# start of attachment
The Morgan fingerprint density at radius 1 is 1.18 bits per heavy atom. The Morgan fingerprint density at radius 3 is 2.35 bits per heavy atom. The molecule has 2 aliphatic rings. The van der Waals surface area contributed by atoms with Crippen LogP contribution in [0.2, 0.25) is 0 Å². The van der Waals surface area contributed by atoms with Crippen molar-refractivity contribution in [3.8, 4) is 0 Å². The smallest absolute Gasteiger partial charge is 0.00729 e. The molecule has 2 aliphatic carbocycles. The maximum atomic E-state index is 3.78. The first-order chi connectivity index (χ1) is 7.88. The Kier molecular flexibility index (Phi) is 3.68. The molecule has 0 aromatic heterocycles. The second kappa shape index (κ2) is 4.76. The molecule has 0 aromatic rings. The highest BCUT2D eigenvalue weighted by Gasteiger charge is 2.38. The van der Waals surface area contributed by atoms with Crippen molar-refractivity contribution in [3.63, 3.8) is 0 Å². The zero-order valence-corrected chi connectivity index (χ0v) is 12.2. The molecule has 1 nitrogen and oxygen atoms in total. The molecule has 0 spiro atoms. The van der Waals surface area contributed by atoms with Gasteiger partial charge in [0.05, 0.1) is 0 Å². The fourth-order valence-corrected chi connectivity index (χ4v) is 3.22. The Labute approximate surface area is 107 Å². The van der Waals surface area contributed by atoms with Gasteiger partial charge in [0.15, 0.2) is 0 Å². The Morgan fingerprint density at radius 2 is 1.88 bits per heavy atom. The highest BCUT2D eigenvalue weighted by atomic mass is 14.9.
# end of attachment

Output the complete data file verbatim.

The Morgan fingerprint density at radius 1 is 1.18 bits per heavy atom. The Morgan fingerprint density at radius 3 is 2.35 bits per heavy atom. The molecule has 2 aliphatic rings. The van der Waals surface area contributed by atoms with Crippen LogP contribution in [0.2, 0.25) is 0 Å². The van der Waals surface area contributed by atoms with Crippen molar-refractivity contribution in [3.8, 4) is 0 Å². The smallest absolute Gasteiger partial charge is 0.00729 e. The molecule has 2 aliphatic carbocycles. The maximum atomic E-state index is 3.78. The first-order chi connectivity index (χ1) is 7.88. The Kier molecular flexibility index (Phi) is 3.68. The molecule has 0 aromatic heterocycles. The second kappa shape index (κ2) is 4.76. The molecule has 0 aromatic rings. The highest BCUT2D eigenvalue weighted by Gasteiger charge is 2.38. The van der Waals surface area contributed by atoms with Crippen molar-refractivity contribution in [3.63, 3.8) is 0 Å². The zero-order valence-corrected chi connectivity index (χ0v) is 12.2. The molecule has 1 nitrogen and oxygen atoms in total. The molecule has 0 spiro atoms. The van der Waals surface area contributed by atoms with Gasteiger partial charge in [0.05, 0.1) is 0 Å². The fourth-order valence-corrected chi connectivity index (χ4v) is 3.22. The Labute approximate surface area is 107 Å². The van der Waals surface area contributed by atoms with Gasteiger partial charge in [0.15, 0.2) is 0 Å². The Morgan fingerprint density at radius 2 is 1.88 bits per heavy atom. The highest BCUT2D eigenvalue weighted by atomic mass is 14.9.